Charles Vickery, known for his ability to paint water, lived in the Midwest town of Western Springs, a town without water. Vickery was born in the Southwestern town of Hinsdale Illinois in 1913, and as a child, moved to White Bear Lake, Minnesota.  His skills and potential as an artist were noticed early on. Vickery continued to develop his young talent, at an early age. Vickery returned to the small southwestern town to attend high school.  A graduate from Lyons Township High school in LaGrange Illinois, many of his accomplished works now hang in their meeting rooms, considered too valuable to be on display to the general public. Vickery went on to study art at the Art Institute of Chicago, and the American Academy of Fine Art. He often said that his greatest instructor was Lake Michigan. Vickery sketched and painted at the Chicago lakefront, Indiana Dunes, Oak Brook, and along the Eastern seaboard among others. He opened his own studio at the age of 24 in West Springs, and he maintained membership with the Oil Painters of America and the American Society of Marine Artists. He died in 1998.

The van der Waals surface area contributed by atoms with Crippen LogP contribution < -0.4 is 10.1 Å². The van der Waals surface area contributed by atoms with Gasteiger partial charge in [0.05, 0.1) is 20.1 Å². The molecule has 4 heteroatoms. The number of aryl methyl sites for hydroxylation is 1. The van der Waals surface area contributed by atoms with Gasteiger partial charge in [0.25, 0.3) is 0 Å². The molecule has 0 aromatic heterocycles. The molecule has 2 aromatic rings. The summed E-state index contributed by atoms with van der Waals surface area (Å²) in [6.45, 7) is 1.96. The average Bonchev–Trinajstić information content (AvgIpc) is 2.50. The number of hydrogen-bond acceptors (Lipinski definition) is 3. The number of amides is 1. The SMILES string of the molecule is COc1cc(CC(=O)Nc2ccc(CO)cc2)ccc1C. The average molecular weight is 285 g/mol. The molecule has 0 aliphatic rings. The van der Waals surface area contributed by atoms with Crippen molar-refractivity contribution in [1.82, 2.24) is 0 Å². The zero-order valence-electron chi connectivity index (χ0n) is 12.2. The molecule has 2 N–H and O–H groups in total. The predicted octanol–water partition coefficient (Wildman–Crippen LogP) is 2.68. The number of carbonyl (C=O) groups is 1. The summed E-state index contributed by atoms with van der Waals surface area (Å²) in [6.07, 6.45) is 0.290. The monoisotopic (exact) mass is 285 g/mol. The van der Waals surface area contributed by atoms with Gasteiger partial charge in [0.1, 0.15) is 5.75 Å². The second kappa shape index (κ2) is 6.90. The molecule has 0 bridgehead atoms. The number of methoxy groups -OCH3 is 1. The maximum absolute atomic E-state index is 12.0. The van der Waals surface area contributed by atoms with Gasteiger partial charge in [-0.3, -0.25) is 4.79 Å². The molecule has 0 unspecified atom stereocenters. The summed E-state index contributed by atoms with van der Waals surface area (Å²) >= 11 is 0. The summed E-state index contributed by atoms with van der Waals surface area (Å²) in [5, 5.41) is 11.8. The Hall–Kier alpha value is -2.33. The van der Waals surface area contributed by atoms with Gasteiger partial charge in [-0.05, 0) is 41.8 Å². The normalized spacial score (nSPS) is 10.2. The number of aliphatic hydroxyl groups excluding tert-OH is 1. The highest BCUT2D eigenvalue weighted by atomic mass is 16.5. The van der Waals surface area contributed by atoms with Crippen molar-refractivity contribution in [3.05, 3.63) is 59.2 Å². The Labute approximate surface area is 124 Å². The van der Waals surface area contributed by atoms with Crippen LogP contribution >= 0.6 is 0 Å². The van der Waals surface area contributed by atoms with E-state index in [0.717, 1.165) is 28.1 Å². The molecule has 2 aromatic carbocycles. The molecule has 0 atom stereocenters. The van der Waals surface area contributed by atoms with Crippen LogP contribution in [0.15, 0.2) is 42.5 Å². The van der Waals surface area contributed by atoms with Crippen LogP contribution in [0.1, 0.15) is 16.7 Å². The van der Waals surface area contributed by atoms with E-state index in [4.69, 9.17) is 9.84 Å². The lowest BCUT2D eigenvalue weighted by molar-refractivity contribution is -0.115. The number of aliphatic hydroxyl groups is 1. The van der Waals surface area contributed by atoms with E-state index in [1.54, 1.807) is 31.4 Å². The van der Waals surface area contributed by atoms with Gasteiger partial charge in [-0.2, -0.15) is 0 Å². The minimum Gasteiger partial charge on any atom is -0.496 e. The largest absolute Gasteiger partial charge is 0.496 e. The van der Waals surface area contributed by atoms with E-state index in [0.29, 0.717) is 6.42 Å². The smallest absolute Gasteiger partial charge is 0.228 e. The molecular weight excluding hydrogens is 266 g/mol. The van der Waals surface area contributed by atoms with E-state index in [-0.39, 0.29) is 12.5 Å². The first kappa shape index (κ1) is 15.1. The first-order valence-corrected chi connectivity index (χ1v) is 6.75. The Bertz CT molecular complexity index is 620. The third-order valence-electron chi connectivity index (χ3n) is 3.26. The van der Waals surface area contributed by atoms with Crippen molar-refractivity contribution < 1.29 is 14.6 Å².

Grand Canyon by Carl Hoerman

Five and a half feet by three and a half feet, if you’re going to paint the Grand Canyon you should embrace it. And Carl Hoerman (1885 – 1955) seems to have done just that. A few figures bottom-right ground the painting and add a human element but also enhance the scale of the Grand Canyon with how small the people are drawn. The rock formations in the background adopt blue tones the way ozone effects eyesight over long distances giving a sense of depth and a red-clay color emerges that is also found in the foreground rocks. It’s these intricate color tones that were compromised behind heavy dirt, smoke contamination, and an old discolored varnish.

This was a relatively quick turnaround. A few switchback passes with cotton tips and cotton pads, and then a few more switchback passes, and we were able to lift a tremendous amount of contaminates. And what really helped the colors stand out was a new coat of conservation varnish. After delivery with a box truck, we hung the painting and are very pleased with the new clarity and color tones that the painting has.

Carl Hoerman, born in Germany, emigrated to the United States in 1903, at the age of eighteen. He studied and then worked as an architect in Chicago until 1920, when he built a studio and art gallery in Saugatuck, Michigan. Hoerman, with his wife, Christiana, also an artist, frequently traveled to the West and Southwest where Carl would paint desert, Grand Canyon, and mountain scenes. Later, Hoerman would become known as a “dunes painter,” because of his western Michigan landscapes. Hoerman built multiple homes in the Southwest, including the Casa del Desierto, in 1946, at Rancho Mirage, a small community between Palm Springs and Indio, a close proximity to where this landscape painting is believed to depict. By 1952, deteriorating health, forced Hoerman to forgo travels to the West. Carl Hoerman passed away on November 8, 1955 in Douglas, Michigan.